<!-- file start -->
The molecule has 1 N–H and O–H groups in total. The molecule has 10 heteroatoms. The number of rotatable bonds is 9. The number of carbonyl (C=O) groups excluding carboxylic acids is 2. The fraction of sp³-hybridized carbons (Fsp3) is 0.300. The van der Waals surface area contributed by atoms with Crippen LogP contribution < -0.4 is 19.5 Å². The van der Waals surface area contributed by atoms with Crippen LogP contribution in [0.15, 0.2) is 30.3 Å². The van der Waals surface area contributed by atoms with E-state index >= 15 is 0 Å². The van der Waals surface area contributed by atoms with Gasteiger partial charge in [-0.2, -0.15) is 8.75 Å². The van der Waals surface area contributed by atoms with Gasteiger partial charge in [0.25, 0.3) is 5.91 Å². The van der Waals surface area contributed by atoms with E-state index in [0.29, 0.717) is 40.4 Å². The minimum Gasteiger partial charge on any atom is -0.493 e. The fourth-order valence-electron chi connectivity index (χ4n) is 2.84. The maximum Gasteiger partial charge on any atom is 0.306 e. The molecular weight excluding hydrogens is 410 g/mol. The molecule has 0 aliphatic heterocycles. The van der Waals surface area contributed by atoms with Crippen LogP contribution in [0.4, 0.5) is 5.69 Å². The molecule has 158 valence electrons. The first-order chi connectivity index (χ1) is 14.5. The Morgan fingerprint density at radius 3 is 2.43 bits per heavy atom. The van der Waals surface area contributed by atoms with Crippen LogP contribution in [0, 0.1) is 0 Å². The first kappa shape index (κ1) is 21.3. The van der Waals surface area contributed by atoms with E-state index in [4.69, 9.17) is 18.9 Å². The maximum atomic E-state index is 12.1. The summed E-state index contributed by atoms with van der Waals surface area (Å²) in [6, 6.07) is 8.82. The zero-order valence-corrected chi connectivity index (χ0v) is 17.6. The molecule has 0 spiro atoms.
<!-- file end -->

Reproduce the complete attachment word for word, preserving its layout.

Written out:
The molecule has 1 N–H and O–H groups in total. The molecule has 10 heteroatoms. The number of rotatable bonds is 9. The number of carbonyl (C=O) groups excluding carboxylic acids is 2. The fraction of sp³-hybridized carbons (Fsp3) is 0.300. The van der Waals surface area contributed by atoms with Crippen LogP contribution < -0.4 is 19.5 Å². The van der Waals surface area contributed by atoms with Crippen LogP contribution in [0.15, 0.2) is 30.3 Å². The van der Waals surface area contributed by atoms with E-state index >= 15 is 0 Å². The van der Waals surface area contributed by atoms with Gasteiger partial charge in [-0.2, -0.15) is 8.75 Å². The van der Waals surface area contributed by atoms with Gasteiger partial charge in [0.25, 0.3) is 5.91 Å². The van der Waals surface area contributed by atoms with E-state index in [0.29, 0.717) is 40.4 Å². The minimum Gasteiger partial charge on any atom is -0.493 e. The fourth-order valence-electron chi connectivity index (χ4n) is 2.84. The maximum Gasteiger partial charge on any atom is 0.306 e. The molecular weight excluding hydrogens is 410 g/mol. The molecule has 0 aliphatic heterocycles. The van der Waals surface area contributed by atoms with Crippen LogP contribution in [0.4, 0.5) is 5.69 Å². The molecule has 158 valence electrons. The first-order chi connectivity index (χ1) is 14.5. The Morgan fingerprint density at radius 3 is 2.43 bits per heavy atom. The van der Waals surface area contributed by atoms with Crippen LogP contribution in [0, 0.1) is 0 Å². The first kappa shape index (κ1) is 21.3. The van der Waals surface area contributed by atoms with E-state index in [4.69, 9.17) is 18.9 Å². The maximum atomic E-state index is 12.1. The summed E-state index contributed by atoms with van der Waals surface area (Å²) in [6, 6.07) is 8.82. The zero-order valence-corrected chi connectivity index (χ0v) is 17.6. The molecule has 0 spiro atoms.